Why we use Terraform and not Chef, Puppet, Ansible, SaltStack, or CloudFormation
Yevgeniy Brikman

I guess I’m trying to figure out how you would use terraform to install services and configurations on resources — example: an EC2?

I guess you’d say that “It’s perfectly reasonable to use Terraform and Ansible together.” The grounds for your position are that using Ansible to make changes to an existing piece of infrastructure AFTER the fact of its instantiation fundamentally violates the idea of what makes “immutable” infrastructure immutable. Immutability strictly dictates that one shouldn’t alter (in any way) the state of a resource once that resource has been created. And I am a major proponent of this idea, for the record.

But I think, in this article, there’s a misleading conflation between what Ansible and Terraform do, fundamentally. I won’t even bring Chef, Puppet, or Salt into this conversation. You argued in a different response that it *IS* useful to compare apples to oranges — but not when the premise for your comparison is itself conflated.

Terraform’s job is to provide a DSL and a set of abstractions whereby you can declaratively express and describe infrastructure which you intend to create. Terraform will go and do exactly that. Unlike Chef, it doesn’t spend time in a “compiler” phase where *it* decides the best course of actions and sequences to achieve the desired end. It simply goes and does the thing. True, you can leave out lots of settings which will default to “computed,” but the level of inference on Terraform’s part isn’t actually inference at all. It references a default or defers to whatever AWS will respond back with as a resource attribute (like an auto-assigned public DNS and IP). That’s it. No default, no further assumptions or inference. It will tell you, “Hey, I need this thing you haven’t given me. There’s no default for it. For anything that’s generated as a result of creating the resource from Amazon’s side (IP,DNS), here’s the output.”

Ansible’s job is to provide a tasty little YAML-based DSL that essentially abstracts a friendly version of a shell provisioner script. Ansible *IS* an orchestration tool, in that you ORCHESTRATE the sequence of instructions by which you install and configure the system and services, and those are executed in line, top-down. Again, a tool like Chef takes all the recipes you put into your playbook, and then shuffles them together into what it believes is its best course of action, based on its “compile phase” rules engine. It infers a great many things — and those are based on its internal rule engine, not some set of clearly defined defaults.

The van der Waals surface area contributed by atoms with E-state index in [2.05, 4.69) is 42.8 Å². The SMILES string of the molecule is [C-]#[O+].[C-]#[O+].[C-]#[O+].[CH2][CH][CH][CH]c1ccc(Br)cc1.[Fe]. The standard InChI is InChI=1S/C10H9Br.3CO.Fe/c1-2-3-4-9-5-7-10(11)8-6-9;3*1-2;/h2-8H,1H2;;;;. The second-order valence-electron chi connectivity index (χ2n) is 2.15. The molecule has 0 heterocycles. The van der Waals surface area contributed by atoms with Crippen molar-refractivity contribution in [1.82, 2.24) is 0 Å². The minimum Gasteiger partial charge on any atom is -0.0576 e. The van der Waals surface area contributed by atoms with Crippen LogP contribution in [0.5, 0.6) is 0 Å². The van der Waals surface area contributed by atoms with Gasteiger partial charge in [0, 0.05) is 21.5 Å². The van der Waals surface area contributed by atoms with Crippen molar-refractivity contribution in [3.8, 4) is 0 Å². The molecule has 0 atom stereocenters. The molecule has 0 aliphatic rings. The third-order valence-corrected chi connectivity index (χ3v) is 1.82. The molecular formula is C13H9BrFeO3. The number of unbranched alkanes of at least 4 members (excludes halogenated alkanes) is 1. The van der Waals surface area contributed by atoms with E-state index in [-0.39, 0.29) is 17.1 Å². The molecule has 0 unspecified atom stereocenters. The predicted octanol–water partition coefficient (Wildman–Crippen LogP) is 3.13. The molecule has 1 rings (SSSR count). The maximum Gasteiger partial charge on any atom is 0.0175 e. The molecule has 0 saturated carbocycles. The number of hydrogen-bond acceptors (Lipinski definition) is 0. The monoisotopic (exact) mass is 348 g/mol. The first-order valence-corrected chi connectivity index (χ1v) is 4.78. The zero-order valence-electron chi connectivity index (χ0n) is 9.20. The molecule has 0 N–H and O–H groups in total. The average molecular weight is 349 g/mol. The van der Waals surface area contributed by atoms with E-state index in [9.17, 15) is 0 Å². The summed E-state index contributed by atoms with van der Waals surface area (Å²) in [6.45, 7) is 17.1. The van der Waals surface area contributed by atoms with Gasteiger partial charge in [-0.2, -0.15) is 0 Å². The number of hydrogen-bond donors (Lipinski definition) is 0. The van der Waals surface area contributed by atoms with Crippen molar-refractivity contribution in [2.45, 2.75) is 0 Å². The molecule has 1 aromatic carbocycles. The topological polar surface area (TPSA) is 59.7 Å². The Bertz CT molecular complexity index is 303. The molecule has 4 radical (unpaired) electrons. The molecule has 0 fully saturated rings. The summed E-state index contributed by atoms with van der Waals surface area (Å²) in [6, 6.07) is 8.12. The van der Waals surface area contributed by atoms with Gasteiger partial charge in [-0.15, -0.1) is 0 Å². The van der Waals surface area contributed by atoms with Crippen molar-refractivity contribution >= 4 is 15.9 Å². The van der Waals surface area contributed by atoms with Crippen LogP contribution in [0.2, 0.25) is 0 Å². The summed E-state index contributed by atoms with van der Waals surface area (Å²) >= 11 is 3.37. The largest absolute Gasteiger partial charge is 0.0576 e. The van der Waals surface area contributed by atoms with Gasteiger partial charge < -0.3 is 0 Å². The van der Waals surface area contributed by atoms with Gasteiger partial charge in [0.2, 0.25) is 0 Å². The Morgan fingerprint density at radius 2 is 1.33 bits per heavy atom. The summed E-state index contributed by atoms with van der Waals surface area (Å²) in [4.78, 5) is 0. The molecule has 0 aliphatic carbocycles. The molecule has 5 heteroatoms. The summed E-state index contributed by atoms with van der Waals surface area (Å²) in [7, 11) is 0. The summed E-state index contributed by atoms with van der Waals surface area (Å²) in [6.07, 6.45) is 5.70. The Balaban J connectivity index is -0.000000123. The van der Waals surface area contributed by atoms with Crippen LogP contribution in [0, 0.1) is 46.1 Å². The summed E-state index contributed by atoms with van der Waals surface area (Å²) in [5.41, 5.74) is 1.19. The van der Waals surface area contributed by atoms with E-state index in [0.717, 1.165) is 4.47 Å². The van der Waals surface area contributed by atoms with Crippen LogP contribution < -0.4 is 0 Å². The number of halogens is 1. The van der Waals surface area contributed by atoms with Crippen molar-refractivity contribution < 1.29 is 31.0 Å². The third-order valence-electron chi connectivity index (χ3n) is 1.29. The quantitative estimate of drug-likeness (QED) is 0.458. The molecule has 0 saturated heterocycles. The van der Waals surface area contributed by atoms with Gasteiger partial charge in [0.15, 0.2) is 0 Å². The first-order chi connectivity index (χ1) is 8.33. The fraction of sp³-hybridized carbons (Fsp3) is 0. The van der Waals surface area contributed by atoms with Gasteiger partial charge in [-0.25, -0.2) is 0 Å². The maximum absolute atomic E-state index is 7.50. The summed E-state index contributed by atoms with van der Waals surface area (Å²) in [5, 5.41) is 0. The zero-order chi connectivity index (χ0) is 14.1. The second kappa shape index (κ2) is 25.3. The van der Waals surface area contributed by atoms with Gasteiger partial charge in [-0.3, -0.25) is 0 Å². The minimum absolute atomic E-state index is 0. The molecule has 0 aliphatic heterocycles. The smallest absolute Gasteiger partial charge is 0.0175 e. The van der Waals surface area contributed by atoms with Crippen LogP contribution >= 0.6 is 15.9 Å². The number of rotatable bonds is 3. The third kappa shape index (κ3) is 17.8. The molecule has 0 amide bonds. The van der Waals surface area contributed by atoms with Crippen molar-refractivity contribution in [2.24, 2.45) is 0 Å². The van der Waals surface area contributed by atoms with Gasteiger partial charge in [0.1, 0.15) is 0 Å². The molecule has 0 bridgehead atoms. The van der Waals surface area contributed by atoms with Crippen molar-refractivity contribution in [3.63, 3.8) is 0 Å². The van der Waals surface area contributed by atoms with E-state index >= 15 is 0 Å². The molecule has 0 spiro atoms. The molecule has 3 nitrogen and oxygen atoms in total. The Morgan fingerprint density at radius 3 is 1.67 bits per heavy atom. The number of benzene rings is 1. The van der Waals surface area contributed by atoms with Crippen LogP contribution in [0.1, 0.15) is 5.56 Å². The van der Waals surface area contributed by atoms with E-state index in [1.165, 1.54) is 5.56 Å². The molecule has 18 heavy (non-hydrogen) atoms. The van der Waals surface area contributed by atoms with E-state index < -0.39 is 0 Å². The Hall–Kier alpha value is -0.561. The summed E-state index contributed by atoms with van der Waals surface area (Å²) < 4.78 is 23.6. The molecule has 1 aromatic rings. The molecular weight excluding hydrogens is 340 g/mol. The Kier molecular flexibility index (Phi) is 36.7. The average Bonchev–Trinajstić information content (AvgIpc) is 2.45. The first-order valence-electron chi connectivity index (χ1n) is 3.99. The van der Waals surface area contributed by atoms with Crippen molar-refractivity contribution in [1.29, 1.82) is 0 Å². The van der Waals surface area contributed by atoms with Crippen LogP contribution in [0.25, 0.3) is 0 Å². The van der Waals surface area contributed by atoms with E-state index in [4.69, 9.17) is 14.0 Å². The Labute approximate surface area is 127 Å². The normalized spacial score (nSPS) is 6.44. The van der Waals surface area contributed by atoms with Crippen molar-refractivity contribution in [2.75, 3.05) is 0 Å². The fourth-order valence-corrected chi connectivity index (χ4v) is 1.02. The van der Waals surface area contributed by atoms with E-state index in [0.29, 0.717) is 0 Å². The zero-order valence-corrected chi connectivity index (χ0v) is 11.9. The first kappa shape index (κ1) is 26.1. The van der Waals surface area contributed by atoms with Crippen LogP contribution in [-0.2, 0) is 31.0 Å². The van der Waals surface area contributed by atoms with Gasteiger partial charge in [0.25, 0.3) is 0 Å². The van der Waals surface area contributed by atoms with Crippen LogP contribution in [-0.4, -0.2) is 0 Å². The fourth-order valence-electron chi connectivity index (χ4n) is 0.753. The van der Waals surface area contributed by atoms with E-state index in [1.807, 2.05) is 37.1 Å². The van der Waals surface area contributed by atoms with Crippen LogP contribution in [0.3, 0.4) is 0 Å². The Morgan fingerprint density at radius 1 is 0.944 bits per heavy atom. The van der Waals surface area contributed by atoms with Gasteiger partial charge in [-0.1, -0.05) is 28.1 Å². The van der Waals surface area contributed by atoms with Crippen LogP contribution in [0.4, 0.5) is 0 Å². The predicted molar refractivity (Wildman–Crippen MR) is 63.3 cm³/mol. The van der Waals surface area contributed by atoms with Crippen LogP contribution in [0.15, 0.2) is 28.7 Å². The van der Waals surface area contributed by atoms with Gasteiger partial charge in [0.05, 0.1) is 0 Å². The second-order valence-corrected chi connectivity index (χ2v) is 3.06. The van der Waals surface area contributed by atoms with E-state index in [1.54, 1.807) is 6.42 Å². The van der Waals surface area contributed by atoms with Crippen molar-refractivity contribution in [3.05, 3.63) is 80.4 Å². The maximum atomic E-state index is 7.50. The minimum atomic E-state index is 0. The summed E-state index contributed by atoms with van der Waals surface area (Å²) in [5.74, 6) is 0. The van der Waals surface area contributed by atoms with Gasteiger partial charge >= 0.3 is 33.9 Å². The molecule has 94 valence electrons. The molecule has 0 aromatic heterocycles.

Additionally, It is true that Ansible has some in-built imperative-ness if you’re using upstream roles from galaxy inside your playbooks. But those, too, are just inline, simple scripts. The order in which you call those roles is the order in which they’re executed. It won’t move on to the next service until the last one’s specified steps haven’t completed. With Chef, it is not so. In Chef, you can pull in a recipe for MySQL and another recipe for nginx. You can put the MySQL recipe one line before nginx, and you’d think that Chef will install MySQL, configure it, then restart it for it for you, before moving on to nginx…but it won’t. Its internal “compiler” will install MySQL, configure it, then install nginx, configure that, then reload both services at the end of the run. Ansible will do as it’s told. As you wrote it. If your MySQL role is first, it will install that, configure it, restart it, check that it’s okay, then move to nginx and do the same there. In *this* sense, it’s *more* declarative than Chef — it doesn’t presume to infer the best sequence of steps.

BECAUSE of this innate characteristic, Ansible is not only a configuration tool, but also an orchestration tool, since your instructions to it will orchestrate the sequence of events.

If you wanna talk about immutability along the lines of Ansible VS Terraform (or the not-conflated version of that: Ansible + Terraform), Ansible doesn’t necessarily violate immutability.

You can use the AWS EC2 Provider’s “user_data” to pass in a script that will spin up Ansible, pull down your playbooks, and run them on the instance. It will bootstrap itself, configure itself, then remove Ansible and the cloned repos from the system. It will then depend on sane Ops and SysAdmin practices to prevent engineers from having SSH access to those systems, so that they cannot mutate that instance’s state. Now you’ve got immutable systems.

Updated some configs for a service running one one of those “immutable instances” and need to run Ansible with the new configs? Easy. Taint the instances w/ Terraform “taint” and, on your next terraform apply, they’ll be nuked and recreated. When they’re recreated, the user_data script will take care of pulling down the new configs and running them against the EC2.

I think the article is a bit misleading, albeit very thoughtful and informative. Just my 2 cents. Thanks!

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